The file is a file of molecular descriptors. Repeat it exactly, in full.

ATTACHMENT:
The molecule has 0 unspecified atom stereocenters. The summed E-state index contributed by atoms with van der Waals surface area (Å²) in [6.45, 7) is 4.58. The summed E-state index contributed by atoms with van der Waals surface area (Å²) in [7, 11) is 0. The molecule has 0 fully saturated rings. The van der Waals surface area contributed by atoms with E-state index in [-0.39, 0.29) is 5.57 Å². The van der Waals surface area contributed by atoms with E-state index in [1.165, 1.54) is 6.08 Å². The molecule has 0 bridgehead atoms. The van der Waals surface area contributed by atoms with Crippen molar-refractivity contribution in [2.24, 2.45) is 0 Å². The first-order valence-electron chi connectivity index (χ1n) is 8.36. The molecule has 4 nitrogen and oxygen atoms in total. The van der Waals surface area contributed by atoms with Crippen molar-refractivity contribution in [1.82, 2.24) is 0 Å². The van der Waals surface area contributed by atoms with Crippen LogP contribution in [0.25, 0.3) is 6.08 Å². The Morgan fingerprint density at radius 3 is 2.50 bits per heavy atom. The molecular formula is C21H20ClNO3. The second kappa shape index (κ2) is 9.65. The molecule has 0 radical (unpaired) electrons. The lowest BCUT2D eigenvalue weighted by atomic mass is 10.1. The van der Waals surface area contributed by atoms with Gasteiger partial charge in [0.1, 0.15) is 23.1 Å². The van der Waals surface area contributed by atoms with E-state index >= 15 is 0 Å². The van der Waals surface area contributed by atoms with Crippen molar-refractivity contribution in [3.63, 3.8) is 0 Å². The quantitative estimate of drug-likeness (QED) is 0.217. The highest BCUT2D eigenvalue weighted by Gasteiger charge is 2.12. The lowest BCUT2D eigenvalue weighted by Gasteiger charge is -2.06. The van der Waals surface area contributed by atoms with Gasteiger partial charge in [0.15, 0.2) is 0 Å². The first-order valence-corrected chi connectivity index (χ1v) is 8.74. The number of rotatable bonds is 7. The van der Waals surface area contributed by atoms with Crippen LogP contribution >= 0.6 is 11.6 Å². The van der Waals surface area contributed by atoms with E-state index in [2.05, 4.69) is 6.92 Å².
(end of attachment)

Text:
The molecule has 0 unspecified atom stereocenters. The summed E-state index contributed by atoms with van der Waals surface area (Å²) in [6.45, 7) is 4.58. The summed E-state index contributed by atoms with van der Waals surface area (Å²) in [7, 11) is 0. The molecule has 0 fully saturated rings. The van der Waals surface area contributed by atoms with E-state index in [-0.39, 0.29) is 5.57 Å². The van der Waals surface area contributed by atoms with E-state index in [1.165, 1.54) is 6.08 Å². The molecule has 0 bridgehead atoms. The van der Waals surface area contributed by atoms with Crippen molar-refractivity contribution in [2.24, 2.45) is 0 Å². The first-order valence-electron chi connectivity index (χ1n) is 8.36. The molecule has 4 nitrogen and oxygen atoms in total. The van der Waals surface area contributed by atoms with Crippen molar-refractivity contribution in [1.82, 2.24) is 0 Å². The van der Waals surface area contributed by atoms with Crippen LogP contribution in [0.25, 0.3) is 6.08 Å². The Morgan fingerprint density at radius 3 is 2.50 bits per heavy atom. The molecular formula is C21H20ClNO3. The second kappa shape index (κ2) is 9.65. The molecule has 0 radical (unpaired) electrons. The lowest BCUT2D eigenvalue weighted by atomic mass is 10.1. The van der Waals surface area contributed by atoms with Gasteiger partial charge in [0.1, 0.15) is 23.1 Å². The van der Waals surface area contributed by atoms with E-state index >= 15 is 0 Å². The van der Waals surface area contributed by atoms with Crippen molar-refractivity contribution in [3.63, 3.8) is 0 Å². The quantitative estimate of drug-likeness (QED) is 0.217. The highest BCUT2D eigenvalue weighted by Gasteiger charge is 2.12. The lowest BCUT2D eigenvalue weighted by Gasteiger charge is -2.06. The van der Waals surface area contributed by atoms with Gasteiger partial charge in [0.15, 0.2) is 0 Å². The first-order valence-corrected chi connectivity index (χ1v) is 8.74. The number of rotatable bonds is 7. The van der Waals surface area contributed by atoms with Crippen LogP contribution >= 0.6 is 11.6 Å². The van der Waals surface area contributed by atoms with E-state index in [2.05, 4.69) is 6.92 Å².